Patients of Color Less Likely to Get Specialist Care Than White Patients
People of color are consistently less likely to see medical specialists than white patients are, a new U.S. study finds, highlighting yet another disparity in the nation's health care system.
Researchers found that compared with their white counterparts, Black Americans, Hispanic Americans and Asian Americans had significantly fewer visits to doctors of various specialties -- ranging from dermatology to orthopedics to general surgery.
They were not falling behind, however, in visits to primary care doctors, suggesting that specialist care is the issue.
While the study cannot pinpoint the reasons, there's a likely a culprit, according to Dr. Steffie Woolhandler, one of the researchers.
"We think disparities in the ability to pay are the main driver here," said Woolhandler, a professor at City University of New York at Hunter College.
It can be difficult, she said, to find a specialist who accepts uninsured patients or those on Medicaid (the federal insurance program for low-income Americans). And to a disproportionate degree, those patients are people of color.
Other times, Woolhandler said, people have insurance, but their plan requires out-of-pocket costs -- such as deductibles and copays -- that they cannot afford.
"You could define the system as structurally racist," Woolhandler said.
She pointed to one finding that supports the importance of insurance coverage in access to specialty care: Black patients were about three times more likely to be seeing a nephrologist (kidney specialist) than white patients were.
That, Woolhandler said, may partly reflect the fact that Medicare -- the federal program for older Americans -- pays for the treatment of advanced kidney disease, regardless of patients' age.
That suggests universal health care coverage could go a long way toward erasing racial disparities in specialist care, Woolhandler said.
The study -- published July 19 in JAMA Internal Medicine -- used data from an ongoing federal survey looking at Americans' health care use.
Researchers focused on more than 132,000 U.S. adults who responded to the survey between 2015 and 2018.
Compared with their white counterparts, Black respondents had lower visit rates to most of the 29 medical specialties covered in the survey. Some of the biggest gaps were in dermatology, otolaryngology (ear/nose/throat), orthopedics, urology and general surgery -- where Black Americans were anywhere from 38% to 73% less likely to have had a visit. That was with factors such as self-reported health, income and insurance taken into account.
Similarly, Hispanic patients and Asian patients had lower visit rates than white patients for the majority of specialties. Several of those gaps persisted once the researchers weighed people's health ratings, income and other factors.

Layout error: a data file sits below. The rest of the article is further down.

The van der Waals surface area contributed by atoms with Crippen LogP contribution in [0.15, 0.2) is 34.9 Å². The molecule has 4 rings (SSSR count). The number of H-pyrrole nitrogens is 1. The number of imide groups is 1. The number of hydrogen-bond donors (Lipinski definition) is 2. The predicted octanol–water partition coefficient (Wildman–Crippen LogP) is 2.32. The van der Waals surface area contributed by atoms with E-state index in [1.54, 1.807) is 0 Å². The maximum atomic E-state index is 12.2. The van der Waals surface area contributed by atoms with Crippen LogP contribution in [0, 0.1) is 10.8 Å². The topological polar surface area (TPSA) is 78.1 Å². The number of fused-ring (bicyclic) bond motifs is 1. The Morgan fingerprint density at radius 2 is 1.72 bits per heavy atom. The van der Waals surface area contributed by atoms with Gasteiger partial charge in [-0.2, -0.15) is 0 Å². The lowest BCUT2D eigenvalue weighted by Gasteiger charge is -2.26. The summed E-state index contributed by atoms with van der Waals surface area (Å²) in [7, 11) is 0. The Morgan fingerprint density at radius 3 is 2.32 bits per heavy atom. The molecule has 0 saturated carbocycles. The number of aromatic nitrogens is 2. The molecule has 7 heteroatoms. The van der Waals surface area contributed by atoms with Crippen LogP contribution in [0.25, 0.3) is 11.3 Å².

Frederick Isasi is executive director of Families USA, a nonpartisan consumer health care advocacy group. He agreed that health insurance is probably an important reason for the findings, but only part of the story.
"We know there are implicit biases in health care," said Isasi, who was not involved in the study. "When people of color walk through the door [of a health care facility], they have a different experience than white people do."
In this study, respondents of all races were similarly likely to see primary care doctors, who are the providers giving patients referrals to a specialist when needed. What's not clear is whether referrals might have differed based on patients' race.
In addition, Isasi said, people of color are more likely to distrust the health care system, based on personal and historical experiences. That, coupled with the dearth of Black providers and Hispanic providers in particular, may make some patients hesitant to see a specialist.
Woolhandler agreed that those factors are likely at work.
There are also practical obstacles, she and Isasi said, such as taking time off work, or needing to travel to a specialist because there are none in the local area.
"And the lower your income, the harder that is," Isasi pointed out.
The bottom line, he said, is that insurance is a necessary part of the solution, "but not sufficient on its own."
Even the finding on nephrology care can be seen, in part, as a reflection of how the system fails people of color, Isasi said. Black Americans need that care, because they progress to advanced kidney disease at a disproportionately high rate.
"The best health care system," Woolhandler said, "is one that coordinates good primary care with specialist care when needed. In the U.S., we're not providing that on an equal basis."
Families USA has more on achieving health equity.
SOURCES: Steffie Woolhandler, MD, MPH, professor, public health, City University of New York at Hunter College, New York City, and lecturer, Harvard Medical School, Boston; Frederick Isasi, JD, MPH, executive director, Families USA, Washington, D.C.; JAMA Internal Medicine, July 19, 2021, online
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